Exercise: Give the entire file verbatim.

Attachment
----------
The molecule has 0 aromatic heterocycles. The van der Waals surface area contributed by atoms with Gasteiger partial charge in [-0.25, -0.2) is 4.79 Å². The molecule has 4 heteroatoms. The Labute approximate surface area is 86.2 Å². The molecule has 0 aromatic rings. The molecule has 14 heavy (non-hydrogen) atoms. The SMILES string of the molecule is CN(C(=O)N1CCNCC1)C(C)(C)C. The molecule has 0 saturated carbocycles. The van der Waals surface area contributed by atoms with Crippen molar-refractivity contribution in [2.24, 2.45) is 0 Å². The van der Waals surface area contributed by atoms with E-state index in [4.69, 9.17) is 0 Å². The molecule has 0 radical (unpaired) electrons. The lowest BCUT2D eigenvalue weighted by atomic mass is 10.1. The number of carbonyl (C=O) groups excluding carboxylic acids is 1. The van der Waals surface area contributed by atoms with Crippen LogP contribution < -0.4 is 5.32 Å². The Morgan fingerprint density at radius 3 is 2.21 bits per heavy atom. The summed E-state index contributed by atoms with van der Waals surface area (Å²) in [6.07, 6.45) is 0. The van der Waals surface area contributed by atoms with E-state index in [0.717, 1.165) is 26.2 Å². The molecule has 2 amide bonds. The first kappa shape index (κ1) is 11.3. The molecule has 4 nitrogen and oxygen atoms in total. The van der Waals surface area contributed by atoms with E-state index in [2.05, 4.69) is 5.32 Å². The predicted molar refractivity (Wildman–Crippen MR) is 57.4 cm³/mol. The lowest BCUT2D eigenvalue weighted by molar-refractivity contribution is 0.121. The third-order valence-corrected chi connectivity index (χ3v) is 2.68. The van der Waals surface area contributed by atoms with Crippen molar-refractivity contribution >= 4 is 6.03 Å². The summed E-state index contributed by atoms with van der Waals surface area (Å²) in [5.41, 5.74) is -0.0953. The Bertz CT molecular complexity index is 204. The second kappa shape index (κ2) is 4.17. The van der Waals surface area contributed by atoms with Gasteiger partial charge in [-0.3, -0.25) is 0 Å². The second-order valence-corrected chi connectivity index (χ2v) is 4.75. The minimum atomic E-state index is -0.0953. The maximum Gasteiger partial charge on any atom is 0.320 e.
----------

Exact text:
The molecule has 0 aromatic heterocycles. The van der Waals surface area contributed by atoms with Gasteiger partial charge in [-0.25, -0.2) is 4.79 Å². The molecule has 4 heteroatoms. The Labute approximate surface area is 86.2 Å². The molecule has 0 aromatic rings. The molecule has 14 heavy (non-hydrogen) atoms. The SMILES string of the molecule is CN(C(=O)N1CCNCC1)C(C)(C)C. The molecule has 0 saturated carbocycles. The van der Waals surface area contributed by atoms with Crippen molar-refractivity contribution in [2.24, 2.45) is 0 Å². The van der Waals surface area contributed by atoms with E-state index in [4.69, 9.17) is 0 Å². The molecule has 0 radical (unpaired) electrons. The lowest BCUT2D eigenvalue weighted by atomic mass is 10.1. The number of carbonyl (C=O) groups excluding carboxylic acids is 1. The van der Waals surface area contributed by atoms with Crippen LogP contribution < -0.4 is 5.32 Å². The Morgan fingerprint density at radius 3 is 2.21 bits per heavy atom. The summed E-state index contributed by atoms with van der Waals surface area (Å²) in [6.07, 6.45) is 0. The van der Waals surface area contributed by atoms with E-state index in [0.717, 1.165) is 26.2 Å². The molecule has 2 amide bonds. The first kappa shape index (κ1) is 11.3. The molecule has 4 nitrogen and oxygen atoms in total. The van der Waals surface area contributed by atoms with E-state index in [2.05, 4.69) is 5.32 Å². The predicted molar refractivity (Wildman–Crippen MR) is 57.4 cm³/mol. The lowest BCUT2D eigenvalue weighted by molar-refractivity contribution is 0.121. The third-order valence-corrected chi connectivity index (χ3v) is 2.68. The van der Waals surface area contributed by atoms with Crippen molar-refractivity contribution >= 4 is 6.03 Å². The summed E-state index contributed by atoms with van der Waals surface area (Å²) in [5.41, 5.74) is -0.0953. The Bertz CT molecular complexity index is 204. The second kappa shape index (κ2) is 4.17. The van der Waals surface area contributed by atoms with Gasteiger partial charge in [-0.3, -0.25) is 0 Å². The second-order valence-corrected chi connectivity index (χ2v) is 4.75. The minimum atomic E-state index is -0.0953. The maximum Gasteiger partial charge on any atom is 0.320 e.